Patricia Lynn

My mother passed away on June 23rd, 2020 at the age of 74.

She was a lovely woman and I will miss her dearly.

Below is what I said at her service:

I wasn’t expecting to speak today. My brother Nigel sent out a note to the family asking if anyone wanted to share a story about our mother for his talk. So, I sent him one that had particular meaning for me and he then asked if I wanted to read it at her service.

He felt it tied in well with the remarks he was going to make and wanted to know if I would share it personally.

The memories of my mom that stick out to me are not the major or excitable ones. I certainly have fond memories of special occasions like holidays and celebrations. However, the ones that stay with me are quiet moments.

You see my mom was a quiet woman. And by that I don’t mean that she didn’t like to talk or joke or have fun. She loved to laugh. Did you know that when something really amused her she would snort a little when she laughed? She was always a little embarrassed by that.

I found it endearing.

To me, she was quiet in that she was thoughtful and observant and was really good at letting us kids be ourselves, without judgement or interference. Unless we really needed a talking to and then she would let us know!

So, I would like to share with you one story. A short quiet moment with my mom.

One day we were sitting on the patio and I was sketching. I enjoyed drawing. It was at her mom’s house, in Trinidad. She mentioned that she used to draw too. I didn’t know that about her. I had never seen her do it so I asked if she would draw something for me.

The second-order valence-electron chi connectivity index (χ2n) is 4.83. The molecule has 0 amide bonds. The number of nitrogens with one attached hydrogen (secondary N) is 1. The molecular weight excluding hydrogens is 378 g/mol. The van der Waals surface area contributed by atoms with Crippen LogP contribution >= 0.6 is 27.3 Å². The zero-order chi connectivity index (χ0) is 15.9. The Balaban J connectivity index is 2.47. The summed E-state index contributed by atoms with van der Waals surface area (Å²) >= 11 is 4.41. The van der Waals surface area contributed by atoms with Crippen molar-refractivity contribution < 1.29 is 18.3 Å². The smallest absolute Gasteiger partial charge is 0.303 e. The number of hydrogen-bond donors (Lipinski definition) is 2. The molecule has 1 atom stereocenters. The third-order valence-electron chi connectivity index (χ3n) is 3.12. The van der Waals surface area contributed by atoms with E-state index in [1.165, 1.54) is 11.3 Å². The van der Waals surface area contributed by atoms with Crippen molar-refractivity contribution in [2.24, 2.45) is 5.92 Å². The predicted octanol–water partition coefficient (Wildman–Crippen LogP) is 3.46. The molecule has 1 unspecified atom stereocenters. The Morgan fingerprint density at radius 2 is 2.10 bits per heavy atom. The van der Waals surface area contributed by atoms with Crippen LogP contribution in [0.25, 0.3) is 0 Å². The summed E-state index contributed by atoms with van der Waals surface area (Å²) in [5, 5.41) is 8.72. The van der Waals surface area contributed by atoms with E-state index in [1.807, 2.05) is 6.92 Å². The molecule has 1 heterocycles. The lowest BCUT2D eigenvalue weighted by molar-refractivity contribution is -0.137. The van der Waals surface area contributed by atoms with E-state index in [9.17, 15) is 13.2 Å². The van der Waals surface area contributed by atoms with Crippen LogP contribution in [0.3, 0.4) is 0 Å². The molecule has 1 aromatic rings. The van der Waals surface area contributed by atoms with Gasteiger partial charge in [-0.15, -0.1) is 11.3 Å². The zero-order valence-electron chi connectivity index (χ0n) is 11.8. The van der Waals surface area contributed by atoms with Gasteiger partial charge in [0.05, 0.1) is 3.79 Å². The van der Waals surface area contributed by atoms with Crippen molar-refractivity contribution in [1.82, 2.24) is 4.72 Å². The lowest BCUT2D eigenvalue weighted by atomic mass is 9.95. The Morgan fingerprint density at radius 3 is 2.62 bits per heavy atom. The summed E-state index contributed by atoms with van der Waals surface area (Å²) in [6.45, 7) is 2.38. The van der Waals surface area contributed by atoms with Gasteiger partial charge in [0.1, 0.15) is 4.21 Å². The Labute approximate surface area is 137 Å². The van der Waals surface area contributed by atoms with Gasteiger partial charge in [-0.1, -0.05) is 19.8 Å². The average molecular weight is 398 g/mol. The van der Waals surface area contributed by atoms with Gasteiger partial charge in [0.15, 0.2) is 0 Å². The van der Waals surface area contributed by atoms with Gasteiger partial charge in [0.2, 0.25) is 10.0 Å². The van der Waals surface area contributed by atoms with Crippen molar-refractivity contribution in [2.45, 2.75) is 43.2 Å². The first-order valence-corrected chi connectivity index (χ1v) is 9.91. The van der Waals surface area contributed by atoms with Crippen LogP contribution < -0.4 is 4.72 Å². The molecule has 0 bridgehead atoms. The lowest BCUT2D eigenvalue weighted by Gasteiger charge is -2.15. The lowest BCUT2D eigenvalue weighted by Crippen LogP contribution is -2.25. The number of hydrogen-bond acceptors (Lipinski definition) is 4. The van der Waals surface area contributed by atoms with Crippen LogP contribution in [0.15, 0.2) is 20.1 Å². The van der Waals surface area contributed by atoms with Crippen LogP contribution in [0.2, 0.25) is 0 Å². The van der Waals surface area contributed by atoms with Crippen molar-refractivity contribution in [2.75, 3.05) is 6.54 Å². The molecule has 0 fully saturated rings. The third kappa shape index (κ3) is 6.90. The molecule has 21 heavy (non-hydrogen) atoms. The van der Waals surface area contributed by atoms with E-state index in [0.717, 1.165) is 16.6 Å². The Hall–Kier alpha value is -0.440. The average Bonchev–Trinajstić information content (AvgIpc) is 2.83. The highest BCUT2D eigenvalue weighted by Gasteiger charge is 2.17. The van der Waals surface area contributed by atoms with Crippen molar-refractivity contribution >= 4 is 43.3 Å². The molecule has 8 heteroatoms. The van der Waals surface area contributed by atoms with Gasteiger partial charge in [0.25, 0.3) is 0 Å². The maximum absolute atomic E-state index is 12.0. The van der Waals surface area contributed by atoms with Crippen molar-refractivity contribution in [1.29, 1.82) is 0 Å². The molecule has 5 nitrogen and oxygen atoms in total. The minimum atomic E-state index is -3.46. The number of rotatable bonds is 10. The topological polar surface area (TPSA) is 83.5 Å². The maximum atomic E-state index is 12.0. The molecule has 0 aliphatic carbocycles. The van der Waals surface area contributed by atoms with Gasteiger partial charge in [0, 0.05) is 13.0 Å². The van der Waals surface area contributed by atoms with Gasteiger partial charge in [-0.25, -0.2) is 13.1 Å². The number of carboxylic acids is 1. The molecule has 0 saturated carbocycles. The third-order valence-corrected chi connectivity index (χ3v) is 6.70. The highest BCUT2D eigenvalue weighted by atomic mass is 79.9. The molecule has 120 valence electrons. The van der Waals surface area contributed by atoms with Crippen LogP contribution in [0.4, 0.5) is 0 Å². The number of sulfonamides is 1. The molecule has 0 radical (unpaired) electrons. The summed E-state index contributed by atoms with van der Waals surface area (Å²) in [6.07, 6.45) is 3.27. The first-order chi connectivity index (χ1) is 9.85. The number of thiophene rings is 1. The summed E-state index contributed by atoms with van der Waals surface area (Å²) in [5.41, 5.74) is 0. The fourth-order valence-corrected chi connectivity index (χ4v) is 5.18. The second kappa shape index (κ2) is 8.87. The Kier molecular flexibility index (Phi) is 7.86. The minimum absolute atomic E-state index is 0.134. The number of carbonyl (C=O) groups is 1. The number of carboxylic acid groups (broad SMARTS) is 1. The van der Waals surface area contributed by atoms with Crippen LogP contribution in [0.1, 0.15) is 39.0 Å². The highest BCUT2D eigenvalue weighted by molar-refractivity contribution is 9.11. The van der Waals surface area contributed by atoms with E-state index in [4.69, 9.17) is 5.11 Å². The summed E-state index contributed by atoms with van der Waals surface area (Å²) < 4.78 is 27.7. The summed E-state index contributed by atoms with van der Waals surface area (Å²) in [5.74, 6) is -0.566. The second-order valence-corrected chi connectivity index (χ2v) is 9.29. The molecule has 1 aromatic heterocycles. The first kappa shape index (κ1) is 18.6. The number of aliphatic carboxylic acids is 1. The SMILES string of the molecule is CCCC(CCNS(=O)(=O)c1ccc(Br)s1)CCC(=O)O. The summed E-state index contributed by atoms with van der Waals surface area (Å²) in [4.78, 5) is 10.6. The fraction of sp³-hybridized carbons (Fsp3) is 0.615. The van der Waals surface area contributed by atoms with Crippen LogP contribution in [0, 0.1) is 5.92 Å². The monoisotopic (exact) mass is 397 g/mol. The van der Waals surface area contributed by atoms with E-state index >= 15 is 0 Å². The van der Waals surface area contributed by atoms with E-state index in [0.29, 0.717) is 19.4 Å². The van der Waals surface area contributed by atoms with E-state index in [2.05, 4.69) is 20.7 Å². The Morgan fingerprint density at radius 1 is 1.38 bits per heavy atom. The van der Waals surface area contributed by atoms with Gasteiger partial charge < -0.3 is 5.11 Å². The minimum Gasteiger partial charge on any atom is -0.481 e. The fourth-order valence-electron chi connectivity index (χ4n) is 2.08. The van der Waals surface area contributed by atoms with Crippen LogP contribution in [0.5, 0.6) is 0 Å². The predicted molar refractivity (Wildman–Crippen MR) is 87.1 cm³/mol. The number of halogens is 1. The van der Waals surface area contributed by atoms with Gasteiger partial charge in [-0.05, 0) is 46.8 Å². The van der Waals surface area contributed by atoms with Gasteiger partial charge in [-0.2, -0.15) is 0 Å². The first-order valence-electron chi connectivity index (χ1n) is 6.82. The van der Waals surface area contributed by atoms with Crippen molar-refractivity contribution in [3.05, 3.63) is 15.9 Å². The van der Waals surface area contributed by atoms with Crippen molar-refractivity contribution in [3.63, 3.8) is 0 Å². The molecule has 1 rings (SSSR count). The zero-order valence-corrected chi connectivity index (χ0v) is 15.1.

She said yes so, I gave her the sketchbook and pencil that she bought for me. She started to sketch a house across the street.

While she was drawing we chatted about how she really liked drawing but didn’t have a lot of time anymore to do it. I suppose having four kids, working and providing for them will do that.

When she finished, she showed me what she had done and I was amazed. I wasn’t amazed because I was just a kid and didn’t know what a good drawing was. I was amazed because she was really talented and I had no idea and that we shared a love for it.

I’ll never forget that moment because, I now realize that she was a person who had put aside something she loved because she was needed somewhere else. She set drawing aside and put herself second to her family and taking care of them.

I would like to think that she drew again. That she found the time to do that other thing she loved. But if not, I hope she at least knew that she inspired me to keep doing something that I loved.

I love her and, will miss her and, those quiet moments together.